Once one of the most popular niche vehicles in Europe, open-top beach cars were facing extinction in the late 1980s. The Renault Rodeo was axed in the middle of the decade, the Citroën Mehari’s long production run ended in 1987 and the Mini Moke was quietly living out the last years of its life. A French coachbuilder named Teilhol saw the declining market as an opportunity to make a long-awaited return to building cars.
It helped that Teilhol was no stranger to soft-roaders like the Mehari. In the early 1970s, the company (which at the time was called Ateliers de Construction du Livradois, or ACL) designed and built the very first Renault Rodeo, which was aimed squarely at the Mehari. Several different versions were built including the 4, the 5 and the 6 over the course of the 1970s and the early 1980s, and Teilhol even built a Renault-4-based pickup that was largely aimed at fleet buyers. However, Renault found itself in dire financial straits in the 1980s and it put an end to the partnership.
Teilhol found itself without a car to build almost overnight and it filed for bankruptcy. Determined to get back on its feet, it teamed up with Citroën and assembled a handful of special models including a long-wheelbase version of the C15, a C15-based pickup and two-seater versions of both the AX and the BX. However, Teilhol wanted to return to building its own cars instead of making simple and – for the most part – minor modifications to existing ones.
The opportunity came in early 1987 when Citroën announced that the nearly 20-year old Mehari would axed without a replacement. It wasn’t exactly a high-volume vehicle but it was relatively popular among niche buyers so Teilhol immediately decided to start working on a replacement. Called Tangara, the modern-day Mehari was presented to the public for the first time at the 1987 edition of the Geneva Motor Show.
Visually, the Tangara looked like an evolution of the Mehari – no one would have batted an eyelash had Citroën presented it as the second-gen Citroën. Its overall proportions and dimensions were very similar to the Mehari but it stood out thanks to a more modern-looking design characterized by square headlights, a ten-slat grille and wrap-around plastic bumpers. The rear end featured a simple tailgate hinged right at the bottom of the bumper.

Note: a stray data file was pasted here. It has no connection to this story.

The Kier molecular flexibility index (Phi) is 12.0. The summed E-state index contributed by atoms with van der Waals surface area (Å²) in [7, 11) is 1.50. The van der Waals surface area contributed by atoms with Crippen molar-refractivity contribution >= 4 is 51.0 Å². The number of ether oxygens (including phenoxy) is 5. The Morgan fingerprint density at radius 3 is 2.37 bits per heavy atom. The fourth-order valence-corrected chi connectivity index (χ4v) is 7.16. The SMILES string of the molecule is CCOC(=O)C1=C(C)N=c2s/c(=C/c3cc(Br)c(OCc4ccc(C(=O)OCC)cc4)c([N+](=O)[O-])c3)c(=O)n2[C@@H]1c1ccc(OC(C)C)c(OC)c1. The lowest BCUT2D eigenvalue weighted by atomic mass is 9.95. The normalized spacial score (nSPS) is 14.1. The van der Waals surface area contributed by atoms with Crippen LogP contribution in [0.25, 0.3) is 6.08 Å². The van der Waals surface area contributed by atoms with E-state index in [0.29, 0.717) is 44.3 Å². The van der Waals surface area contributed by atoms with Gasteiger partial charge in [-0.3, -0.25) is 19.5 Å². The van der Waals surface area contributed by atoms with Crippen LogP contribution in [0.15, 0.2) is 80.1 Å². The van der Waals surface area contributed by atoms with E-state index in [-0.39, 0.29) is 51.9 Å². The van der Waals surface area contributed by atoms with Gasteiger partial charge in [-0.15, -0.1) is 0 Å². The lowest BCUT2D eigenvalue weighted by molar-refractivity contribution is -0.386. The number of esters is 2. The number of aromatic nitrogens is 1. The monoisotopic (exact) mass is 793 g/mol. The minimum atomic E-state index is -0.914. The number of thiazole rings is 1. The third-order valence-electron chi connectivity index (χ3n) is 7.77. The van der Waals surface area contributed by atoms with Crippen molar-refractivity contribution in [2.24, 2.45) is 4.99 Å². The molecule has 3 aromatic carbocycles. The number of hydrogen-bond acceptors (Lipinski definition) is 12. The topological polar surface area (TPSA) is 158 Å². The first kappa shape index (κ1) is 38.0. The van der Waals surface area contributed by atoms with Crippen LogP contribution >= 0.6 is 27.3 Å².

The body was made out of fiberglass, a manufacturing technique that Teilhol had mastered, and a closer look at the Tangara revealed it was fitted with a lot of components sourced from miscellaneous parts bin the coachbuilder had access to. The headlights were sourced from the 2CV, the tail lamps were borrowed from the Peugeot 205, the door mirrors came from the Renault Express and the windshield carried a Citroën C15 parts number.
With room for up to four passengers, the Tangara’s cockpit was fitted with a simple, function-over-form dashboard, while the single-spoke steering wheel, the shift lever, the stalks and the instrument cluster all came from the 2CV. The story was the same under the Tangara’s composite skin. The soft-roader was built on a Citroën 2CV frame and it used the exact same 29-horsepower 602cc air-cooled flat-twin engine. A four-speed manual transmission controlled via a dash-mounted shifter spun the front wheels.
The Tangara generated a favorable response from show-goers in Switzerland, and Citroën immediately announced it would provide Teilhol with as many 2CV frames, engines and transmissions as needed. In retrospect, part of why Citroën liked the idea so much was because selling 2CV components partially helped make up for the fact that sales were dropping annually.
The Tangara went on sale in 1987 with a base price of 53,049 francs, and selecting four-wheel drive added 23,720 francs, bumping the final price to nearly 77,000 francs. In comparison, in late 1986 a 2CV6 cost 34,900 francs, a Mehari started at 49,900, a base-model Volkswagen Golf cost 54,900 and a Mercedes-Benz 190 (w201) stickered for 127,300. The list of extra-cost options included reclining seats, a two-tone paint job, hubcaps and a hard top that could be ordered with or without windows.
With 2CV production slowly winding down, Citroën asked Teilhol to fit the Tangara with an AX-sourced 1.1-liter water-cooled four-cylinder engine. It took a well-trained eye to tell AX-powered cars from their 2CV-powered counterparts but they stood out thanks to different headlights, a longer front overhang, a relocated fuel filler cap and model-specific front fenders. Teilhol also experimented with sub-Tangara model called Theva that rode on an AX platform, but that’s a different story for a different time.
Teilhol had a hard time making ends meet and it filed for bankruptcy one final time in March of 1990, marking the end of the Tangara’s production run. All told, the French automaker built 1,344 examples of the 2CV-powered Tangara (including at least 41 limited-edition Dune models), 47 four-wheel drive Tangaras, 63 AX-powered Tangaras and 88 examples of the Theva.